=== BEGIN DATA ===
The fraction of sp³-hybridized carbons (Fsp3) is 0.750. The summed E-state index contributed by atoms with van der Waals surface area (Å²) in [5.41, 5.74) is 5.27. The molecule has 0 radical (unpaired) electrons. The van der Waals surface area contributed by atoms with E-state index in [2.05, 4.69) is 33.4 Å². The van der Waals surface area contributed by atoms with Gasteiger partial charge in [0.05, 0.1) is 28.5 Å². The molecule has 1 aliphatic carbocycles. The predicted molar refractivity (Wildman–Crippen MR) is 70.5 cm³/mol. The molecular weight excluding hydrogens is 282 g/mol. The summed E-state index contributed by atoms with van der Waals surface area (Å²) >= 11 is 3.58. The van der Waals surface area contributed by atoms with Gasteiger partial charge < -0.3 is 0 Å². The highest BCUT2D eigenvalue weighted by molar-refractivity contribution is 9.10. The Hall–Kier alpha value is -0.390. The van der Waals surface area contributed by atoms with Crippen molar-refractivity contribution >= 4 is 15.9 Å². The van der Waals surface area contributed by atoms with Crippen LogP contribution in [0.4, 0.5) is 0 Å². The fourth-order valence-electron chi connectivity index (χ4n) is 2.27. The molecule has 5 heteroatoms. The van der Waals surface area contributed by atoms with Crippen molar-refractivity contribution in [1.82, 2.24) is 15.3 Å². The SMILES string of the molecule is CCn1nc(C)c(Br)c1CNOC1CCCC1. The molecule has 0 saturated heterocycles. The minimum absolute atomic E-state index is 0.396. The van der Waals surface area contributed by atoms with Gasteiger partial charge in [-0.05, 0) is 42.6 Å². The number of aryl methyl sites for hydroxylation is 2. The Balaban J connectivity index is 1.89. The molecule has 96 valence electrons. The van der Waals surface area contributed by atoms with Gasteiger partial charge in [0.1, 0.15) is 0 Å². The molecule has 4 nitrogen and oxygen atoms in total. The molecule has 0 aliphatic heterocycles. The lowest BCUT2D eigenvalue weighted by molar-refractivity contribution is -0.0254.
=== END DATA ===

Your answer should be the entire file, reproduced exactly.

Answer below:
The fraction of sp³-hybridized carbons (Fsp3) is 0.750. The summed E-state index contributed by atoms with van der Waals surface area (Å²) in [5.41, 5.74) is 5.27. The molecule has 0 radical (unpaired) electrons. The van der Waals surface area contributed by atoms with E-state index in [2.05, 4.69) is 33.4 Å². The van der Waals surface area contributed by atoms with Gasteiger partial charge in [0.05, 0.1) is 28.5 Å². The molecule has 1 aliphatic carbocycles. The predicted molar refractivity (Wildman–Crippen MR) is 70.5 cm³/mol. The molecular weight excluding hydrogens is 282 g/mol. The summed E-state index contributed by atoms with van der Waals surface area (Å²) >= 11 is 3.58. The van der Waals surface area contributed by atoms with Gasteiger partial charge < -0.3 is 0 Å². The highest BCUT2D eigenvalue weighted by molar-refractivity contribution is 9.10. The Hall–Kier alpha value is -0.390. The van der Waals surface area contributed by atoms with Crippen molar-refractivity contribution >= 4 is 15.9 Å². The van der Waals surface area contributed by atoms with Crippen LogP contribution in [0.4, 0.5) is 0 Å². The fourth-order valence-electron chi connectivity index (χ4n) is 2.27. The molecule has 5 heteroatoms. The van der Waals surface area contributed by atoms with Crippen molar-refractivity contribution in [1.82, 2.24) is 15.3 Å². The SMILES string of the molecule is CCn1nc(C)c(Br)c1CNOC1CCCC1. The molecule has 0 saturated heterocycles. The minimum absolute atomic E-state index is 0.396. The van der Waals surface area contributed by atoms with Gasteiger partial charge in [-0.05, 0) is 42.6 Å². The number of aryl methyl sites for hydroxylation is 2. The Balaban J connectivity index is 1.89. The molecule has 96 valence electrons. The van der Waals surface area contributed by atoms with Gasteiger partial charge in [0.1, 0.15) is 0 Å². The molecule has 4 nitrogen and oxygen atoms in total. The molecule has 0 aliphatic heterocycles. The lowest BCUT2D eigenvalue weighted by molar-refractivity contribution is -0.0254.